11. The evaluation component often is an after-thought for grant completion, but really is a crucial step that must be conceptualized even before the first dollar of the grant is spent. If you are using grant funds building a road, running a clinic program, or educating inner city youth, you need to be able at the end of the grant award period to prove that you have met the goals of the grant. If there is a road built, does it meet the standards promised and go from where it was supposed to begin to where it was supposed to end? If it was a clinic program, did people get healthier and how can you prove it? For the inner city education project, did the students get educated and how much? You can either measure the processes completed (e.g., number of loads of concrete laid, number of clients going through the clinic, number of students attending classes, number of new classes created, etc.) or you can try to look at the true outcomes desired. The number of loads of concrete used is not really a good result if the people traveling the road are in danger, and the number of clients seen is not really so important if they are getting poor quality care, and the number of classes developed is not so important if the students in them still cannot pass standardized exams or find a job. (In the national federal health program that I once ran, we wanted to the outcome of reducing teenage health risk-taking activities, but often it was hard to prove that so complicated a social/health status outcome was actually affected by any program we might start or pamphlet we might write. So, we often used process evaluation measures like the number of people attending our programs as the measure of the program’s effectiveness. A better measure we sometimes used was pre- and post-tests, where the teenagers would be asked to take a quiz on what they knew before and after a class to show there had been a change in what they knew. However, even that might not always prove they might have some desired change in their behavior later.
Funding agencies more and more want you to justify your program’s funding by showing some real results that a disinterested person would say was good proof that the money was well-spent. Learn the funding agency’s value system and program mission to help you state the effectiveness of your program in terms they will respect. Usually the grant application your organization submitted to get the grant had some specific program evaluation ideas in it, and you need especially to follow-though with any promises made along that line. Do not assume the funding agency or the public or your own stakeholders will automatically assume that your grant implementation efforts were great simply because you spent all or most of the money.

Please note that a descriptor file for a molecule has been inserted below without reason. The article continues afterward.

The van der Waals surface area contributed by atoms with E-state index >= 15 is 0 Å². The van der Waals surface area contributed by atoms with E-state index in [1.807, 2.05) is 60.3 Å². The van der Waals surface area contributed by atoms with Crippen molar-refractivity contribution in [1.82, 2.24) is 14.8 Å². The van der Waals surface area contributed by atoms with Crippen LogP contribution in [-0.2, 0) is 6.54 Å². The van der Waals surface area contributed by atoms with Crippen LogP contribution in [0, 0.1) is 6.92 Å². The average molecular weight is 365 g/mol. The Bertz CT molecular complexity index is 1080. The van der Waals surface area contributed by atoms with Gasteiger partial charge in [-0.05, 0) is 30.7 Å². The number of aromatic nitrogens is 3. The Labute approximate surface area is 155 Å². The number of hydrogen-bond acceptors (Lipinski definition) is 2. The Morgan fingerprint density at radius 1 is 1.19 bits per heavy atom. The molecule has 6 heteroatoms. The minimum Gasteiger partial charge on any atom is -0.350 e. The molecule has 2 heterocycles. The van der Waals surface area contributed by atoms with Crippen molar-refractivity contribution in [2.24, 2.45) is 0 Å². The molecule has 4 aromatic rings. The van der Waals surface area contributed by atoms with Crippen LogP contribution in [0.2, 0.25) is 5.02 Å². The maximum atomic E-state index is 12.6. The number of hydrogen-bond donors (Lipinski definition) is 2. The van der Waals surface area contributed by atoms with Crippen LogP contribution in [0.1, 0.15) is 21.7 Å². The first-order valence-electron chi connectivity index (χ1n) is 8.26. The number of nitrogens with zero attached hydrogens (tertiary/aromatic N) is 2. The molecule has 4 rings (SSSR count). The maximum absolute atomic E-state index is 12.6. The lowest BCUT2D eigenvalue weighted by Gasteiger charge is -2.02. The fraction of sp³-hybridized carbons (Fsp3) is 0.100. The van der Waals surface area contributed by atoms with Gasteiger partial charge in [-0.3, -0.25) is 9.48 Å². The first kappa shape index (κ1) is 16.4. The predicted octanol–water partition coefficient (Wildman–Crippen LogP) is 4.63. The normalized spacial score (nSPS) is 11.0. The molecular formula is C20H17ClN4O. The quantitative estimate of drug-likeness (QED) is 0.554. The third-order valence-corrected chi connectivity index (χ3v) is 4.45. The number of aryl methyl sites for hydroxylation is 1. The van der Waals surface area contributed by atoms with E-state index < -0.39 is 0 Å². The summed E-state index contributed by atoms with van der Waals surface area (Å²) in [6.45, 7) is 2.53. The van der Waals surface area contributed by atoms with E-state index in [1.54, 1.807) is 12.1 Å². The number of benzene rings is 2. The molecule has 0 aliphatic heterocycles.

On the topic of spending all or part of the money, remember that the return of a small amount of money is not a bad thing – it shows you did not just spend it all to spend it all, but also realize that sending back a large amount suggests that you over estimated the cost of your project and you may be looked at with less respect for not being able to better estimate your likely costs. An exception would be if you developed some innovative cost savings idea during the expenditure period that could not have been easily projected before the application was submitted – savings returned because of your special initiative on behalf of saving the granting agency’s funds will be greatly appreciated and be seen as evidence that you are a good steward of their money. This can help you get another grant the next cycle.
In the final analysis, being a grants manager is like following a cake recipe. You have a list of ingredients and resources you need to obtain and a series of steps and processes that have to be obeyed to end up with the particular cake you are seeking. If you have the right steps in mind and in the right order, if you understand the processes and cooking devices you have to use to put the ingredients together at the right place and time, you can end up with what you were looking for when you started. Otherwise, the process will result in something ugly and/or unpalatable. Be super detailed-oriented and diligent in monitoring everything, especially the money coming in and going out, and you will do fine.